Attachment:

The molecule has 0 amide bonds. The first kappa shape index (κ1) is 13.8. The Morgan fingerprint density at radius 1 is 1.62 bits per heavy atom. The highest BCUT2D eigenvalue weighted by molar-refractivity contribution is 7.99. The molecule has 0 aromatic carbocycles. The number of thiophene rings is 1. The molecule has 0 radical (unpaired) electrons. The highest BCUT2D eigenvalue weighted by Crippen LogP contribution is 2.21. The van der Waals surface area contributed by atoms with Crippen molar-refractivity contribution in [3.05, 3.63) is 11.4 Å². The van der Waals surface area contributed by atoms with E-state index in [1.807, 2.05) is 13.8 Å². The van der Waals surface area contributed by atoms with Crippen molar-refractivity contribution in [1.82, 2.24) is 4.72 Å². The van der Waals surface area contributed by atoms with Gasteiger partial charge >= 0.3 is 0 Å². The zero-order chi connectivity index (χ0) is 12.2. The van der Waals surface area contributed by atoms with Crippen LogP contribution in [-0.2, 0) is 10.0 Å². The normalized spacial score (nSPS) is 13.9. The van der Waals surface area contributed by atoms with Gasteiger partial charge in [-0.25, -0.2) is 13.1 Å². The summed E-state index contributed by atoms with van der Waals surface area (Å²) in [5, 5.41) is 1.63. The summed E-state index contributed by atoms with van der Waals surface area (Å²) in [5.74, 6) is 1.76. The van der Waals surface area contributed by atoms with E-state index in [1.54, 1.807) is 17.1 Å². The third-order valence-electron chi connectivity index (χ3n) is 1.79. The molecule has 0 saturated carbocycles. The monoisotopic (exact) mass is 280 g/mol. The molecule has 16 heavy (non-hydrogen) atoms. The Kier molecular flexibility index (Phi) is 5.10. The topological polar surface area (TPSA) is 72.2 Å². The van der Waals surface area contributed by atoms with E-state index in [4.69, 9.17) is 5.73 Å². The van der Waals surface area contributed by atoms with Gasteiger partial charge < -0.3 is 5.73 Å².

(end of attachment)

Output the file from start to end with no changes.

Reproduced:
The molecule has 0 amide bonds. The first kappa shape index (κ1) is 13.8. The Morgan fingerprint density at radius 1 is 1.62 bits per heavy atom. The highest BCUT2D eigenvalue weighted by molar-refractivity contribution is 7.99. The molecule has 0 aromatic carbocycles. The number of thiophene rings is 1. The molecule has 0 radical (unpaired) electrons. The highest BCUT2D eigenvalue weighted by Crippen LogP contribution is 2.21. The van der Waals surface area contributed by atoms with Crippen molar-refractivity contribution in [3.05, 3.63) is 11.4 Å². The van der Waals surface area contributed by atoms with E-state index in [1.807, 2.05) is 13.8 Å². The van der Waals surface area contributed by atoms with Crippen molar-refractivity contribution in [1.82, 2.24) is 4.72 Å². The van der Waals surface area contributed by atoms with Gasteiger partial charge >= 0.3 is 0 Å². The zero-order chi connectivity index (χ0) is 12.2. The van der Waals surface area contributed by atoms with Crippen LogP contribution in [-0.2, 0) is 10.0 Å². The normalized spacial score (nSPS) is 13.9. The van der Waals surface area contributed by atoms with Gasteiger partial charge in [-0.25, -0.2) is 13.1 Å². The summed E-state index contributed by atoms with van der Waals surface area (Å²) in [5, 5.41) is 1.63. The summed E-state index contributed by atoms with van der Waals surface area (Å²) in [5.74, 6) is 1.76. The van der Waals surface area contributed by atoms with E-state index in [1.54, 1.807) is 17.1 Å². The third-order valence-electron chi connectivity index (χ3n) is 1.79. The molecule has 0 saturated carbocycles. The monoisotopic (exact) mass is 280 g/mol. The molecule has 16 heavy (non-hydrogen) atoms. The Kier molecular flexibility index (Phi) is 5.10. The topological polar surface area (TPSA) is 72.2 Å². The van der Waals surface area contributed by atoms with E-state index in [4.69, 9.17) is 5.73 Å². The van der Waals surface area contributed by atoms with Gasteiger partial charge < -0.3 is 5.73 Å².